Community speaks out on East Aurora transgender policy debate
By Erika Wurst email@example.com November 29, 2012 10:30PM
About 50 protesters from Aurora eastside churches gathered in front of School District 131's McKnight Center on Friday, November 29, 2012 about an hour before a school board meeting. | Steven Buyansky~Sun-Times Media
Updated: January 1, 2013 6:41AM
More than 100 people from across Aurora showed up at the East Aurora School District School Service center Thursday night with signs and loud voices, ready to express their concerns about a controversial transgender policy board members continue to grapple with.
Pastors from churches throughout the city took time to speak in front of the 22-person Ad Hoc committee the district created to help implement a fair policy regarding the rights of transgender and gender non-conforming students. The new policy will potentially replace a recently rescinded policy board members had previously passed.
The quickly rescinded policy would have allowed students identifying as transgender to be allowed to use restrooms and locker rooms of the opposite anatomical sex. It also called for teachers to call students by whatever name or pronoun they identify with.
But, as quickly as the policy was passed, it was taken away, and parents who showed up Thursday wanted to make sure it stayed that way.
“I’m going to try to be respectful, but will be blunt with what I have to say,” said Robert Pryor, a father of four. “What’s going on here is very destructive, not only to the school, but to the town and the state. My hope is that the community rises up and expresses its disapproval for what is going on here.”
And the community certainly seemed to be doing just that on Thursday evening as they overflowed into the hall of the small board room.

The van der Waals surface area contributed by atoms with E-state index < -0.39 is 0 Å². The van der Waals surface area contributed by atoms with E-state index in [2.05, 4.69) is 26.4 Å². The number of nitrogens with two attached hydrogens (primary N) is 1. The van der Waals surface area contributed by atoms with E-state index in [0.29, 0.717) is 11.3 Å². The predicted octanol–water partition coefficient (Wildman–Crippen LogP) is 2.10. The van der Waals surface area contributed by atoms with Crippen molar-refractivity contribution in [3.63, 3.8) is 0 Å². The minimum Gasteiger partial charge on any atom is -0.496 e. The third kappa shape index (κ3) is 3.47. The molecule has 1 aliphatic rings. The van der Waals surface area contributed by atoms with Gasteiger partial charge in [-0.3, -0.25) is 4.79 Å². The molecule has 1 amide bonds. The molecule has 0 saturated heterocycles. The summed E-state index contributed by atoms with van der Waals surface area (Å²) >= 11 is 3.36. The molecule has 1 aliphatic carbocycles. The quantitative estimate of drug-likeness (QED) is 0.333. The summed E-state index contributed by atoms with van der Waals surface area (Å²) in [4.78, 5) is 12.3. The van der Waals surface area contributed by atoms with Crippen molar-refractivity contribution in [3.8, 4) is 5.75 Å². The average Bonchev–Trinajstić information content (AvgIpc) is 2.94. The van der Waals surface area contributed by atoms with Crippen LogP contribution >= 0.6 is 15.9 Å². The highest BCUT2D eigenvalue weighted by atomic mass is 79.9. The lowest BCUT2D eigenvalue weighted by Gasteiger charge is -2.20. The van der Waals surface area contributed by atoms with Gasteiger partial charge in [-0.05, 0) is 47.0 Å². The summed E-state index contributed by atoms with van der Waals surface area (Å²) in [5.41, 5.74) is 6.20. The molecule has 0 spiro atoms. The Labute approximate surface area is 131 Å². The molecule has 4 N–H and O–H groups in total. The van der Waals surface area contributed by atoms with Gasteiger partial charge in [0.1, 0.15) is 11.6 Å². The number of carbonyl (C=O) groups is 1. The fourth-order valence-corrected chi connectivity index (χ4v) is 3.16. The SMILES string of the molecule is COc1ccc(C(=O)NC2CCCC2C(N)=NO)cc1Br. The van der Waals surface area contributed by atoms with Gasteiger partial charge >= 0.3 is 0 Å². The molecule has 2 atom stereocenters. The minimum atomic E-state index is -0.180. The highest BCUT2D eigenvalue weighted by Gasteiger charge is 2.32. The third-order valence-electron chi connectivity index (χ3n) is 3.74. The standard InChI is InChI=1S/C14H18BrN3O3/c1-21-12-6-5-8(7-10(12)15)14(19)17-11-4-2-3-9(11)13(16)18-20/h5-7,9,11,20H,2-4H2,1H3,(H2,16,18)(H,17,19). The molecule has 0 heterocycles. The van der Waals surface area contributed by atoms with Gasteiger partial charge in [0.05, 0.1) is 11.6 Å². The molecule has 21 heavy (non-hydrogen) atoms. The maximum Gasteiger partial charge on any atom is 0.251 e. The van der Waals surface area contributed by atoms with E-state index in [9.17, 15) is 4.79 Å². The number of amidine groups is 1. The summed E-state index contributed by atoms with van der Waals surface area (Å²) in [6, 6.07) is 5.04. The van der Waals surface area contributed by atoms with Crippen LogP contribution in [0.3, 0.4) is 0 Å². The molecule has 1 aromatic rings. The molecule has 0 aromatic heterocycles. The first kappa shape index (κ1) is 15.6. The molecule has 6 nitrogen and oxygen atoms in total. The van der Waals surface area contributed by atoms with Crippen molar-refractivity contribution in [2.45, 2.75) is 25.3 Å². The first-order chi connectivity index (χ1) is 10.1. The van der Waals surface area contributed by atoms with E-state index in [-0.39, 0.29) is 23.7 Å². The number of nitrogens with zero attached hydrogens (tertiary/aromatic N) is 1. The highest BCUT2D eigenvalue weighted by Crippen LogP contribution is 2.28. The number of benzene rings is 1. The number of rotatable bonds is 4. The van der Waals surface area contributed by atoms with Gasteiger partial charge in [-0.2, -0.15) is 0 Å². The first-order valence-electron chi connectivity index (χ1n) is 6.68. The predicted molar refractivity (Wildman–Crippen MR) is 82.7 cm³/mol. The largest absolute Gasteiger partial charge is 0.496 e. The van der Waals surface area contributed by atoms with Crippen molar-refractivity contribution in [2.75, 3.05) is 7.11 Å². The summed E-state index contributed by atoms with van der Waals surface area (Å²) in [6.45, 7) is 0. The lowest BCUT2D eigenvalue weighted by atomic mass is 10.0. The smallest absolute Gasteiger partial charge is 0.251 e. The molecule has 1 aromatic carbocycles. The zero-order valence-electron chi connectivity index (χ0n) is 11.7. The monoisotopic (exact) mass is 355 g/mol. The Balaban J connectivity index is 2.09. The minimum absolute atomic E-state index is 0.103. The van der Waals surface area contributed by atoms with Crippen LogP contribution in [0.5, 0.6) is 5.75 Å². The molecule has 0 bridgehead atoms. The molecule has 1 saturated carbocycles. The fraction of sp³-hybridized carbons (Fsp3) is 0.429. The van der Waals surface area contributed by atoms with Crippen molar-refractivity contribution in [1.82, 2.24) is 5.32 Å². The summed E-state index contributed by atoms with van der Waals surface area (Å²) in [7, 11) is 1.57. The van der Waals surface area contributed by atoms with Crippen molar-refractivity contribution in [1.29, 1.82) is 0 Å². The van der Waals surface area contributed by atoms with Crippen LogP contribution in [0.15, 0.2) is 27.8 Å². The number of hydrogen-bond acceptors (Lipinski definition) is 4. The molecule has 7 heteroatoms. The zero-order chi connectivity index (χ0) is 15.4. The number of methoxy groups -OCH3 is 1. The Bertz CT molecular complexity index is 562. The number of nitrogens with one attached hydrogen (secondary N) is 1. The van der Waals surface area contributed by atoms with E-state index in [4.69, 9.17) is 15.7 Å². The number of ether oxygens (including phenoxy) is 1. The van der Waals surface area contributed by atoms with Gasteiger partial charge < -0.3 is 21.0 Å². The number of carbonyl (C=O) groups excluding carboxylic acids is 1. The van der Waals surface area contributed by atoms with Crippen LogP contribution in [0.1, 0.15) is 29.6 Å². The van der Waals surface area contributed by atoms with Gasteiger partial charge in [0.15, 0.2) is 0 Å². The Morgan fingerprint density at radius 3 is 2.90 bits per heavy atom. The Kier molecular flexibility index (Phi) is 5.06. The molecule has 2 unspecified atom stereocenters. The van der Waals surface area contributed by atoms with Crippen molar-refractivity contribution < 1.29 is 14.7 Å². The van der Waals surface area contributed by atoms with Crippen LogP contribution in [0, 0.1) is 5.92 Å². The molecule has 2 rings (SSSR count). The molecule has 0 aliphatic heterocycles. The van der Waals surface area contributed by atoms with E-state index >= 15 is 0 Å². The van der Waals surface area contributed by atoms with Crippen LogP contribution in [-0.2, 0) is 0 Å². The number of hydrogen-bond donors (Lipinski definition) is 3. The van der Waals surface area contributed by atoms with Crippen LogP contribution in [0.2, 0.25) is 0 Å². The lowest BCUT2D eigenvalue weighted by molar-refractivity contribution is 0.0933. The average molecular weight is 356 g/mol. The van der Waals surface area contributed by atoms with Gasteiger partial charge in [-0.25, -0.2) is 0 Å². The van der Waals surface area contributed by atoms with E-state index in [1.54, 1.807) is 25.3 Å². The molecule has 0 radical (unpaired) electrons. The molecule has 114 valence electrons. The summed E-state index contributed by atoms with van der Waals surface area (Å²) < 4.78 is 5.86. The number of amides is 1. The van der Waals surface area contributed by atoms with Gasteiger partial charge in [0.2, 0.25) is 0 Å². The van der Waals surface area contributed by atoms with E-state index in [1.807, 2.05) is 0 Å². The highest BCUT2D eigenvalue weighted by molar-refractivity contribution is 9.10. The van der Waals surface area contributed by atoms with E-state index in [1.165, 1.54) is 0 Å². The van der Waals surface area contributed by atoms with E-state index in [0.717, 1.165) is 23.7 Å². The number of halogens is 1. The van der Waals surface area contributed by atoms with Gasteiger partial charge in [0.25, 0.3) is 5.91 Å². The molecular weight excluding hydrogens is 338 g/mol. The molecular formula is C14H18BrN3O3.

Parents said that if board members choose to again pass the rescinded policy, they will be trampling on the rights of every child. With their little ones in tow, parents held up signs asking for security in the schools.
“I am for anti-bullying, but no one should compel me to share a restroom with a member of the opposite sex,” one sign read.
“We need anti-bullying laws that do not trample my right to privacy,” another stated.
Committee member Dan Haas said that of the district’s 15,000 students, only two are currently identifying as transgender, and that their cases are being dealt with by principals at the building level. He said that the current policies in place are sufficient, and that tampering with them will invite unintended consequences and jeopardize the safety and privacy of all students.
During the committee’s last meeting, there were just a handful of audience members who showed up with concerns. This time around, the turn-out was far more indicative of the commotion the policy has created on a nationwide basis.
“We need to make sure we have the value of this city as the vested interest of this committee,” said Pastor Pat McManus, also a committee member. “If not, we are minimizing the ability of the community to have a voice in this city.”
The Hispanic community, a largely religious one, stood together strongly on Thursday as they picketed the meeting. Mothers said their young children are worrying more about the possible policy than their academics, and pastors said they’ve been approached by young clergy members about their hesitation to use the restrooms.
“East Aurora has survived over 100 years without these policies,” father of three, Raul Garcia, said. “We don’t need them.”
Aurora resident Larry Hau said he can’t imagine any responsible father allowing his daughter to use the restroom at school with a member of the opposite sex, no matter what gender that person identifies as.
”I think you should respect what parents want for their children,” he said before a roaring applause.
Others called the proposed policies a complete violation of privacy, modesty and respect, and “a threat to the security of our children.”
“This policy has been manipulated to jeopardize the security of our youth,” said Pastor Edgar Palmas.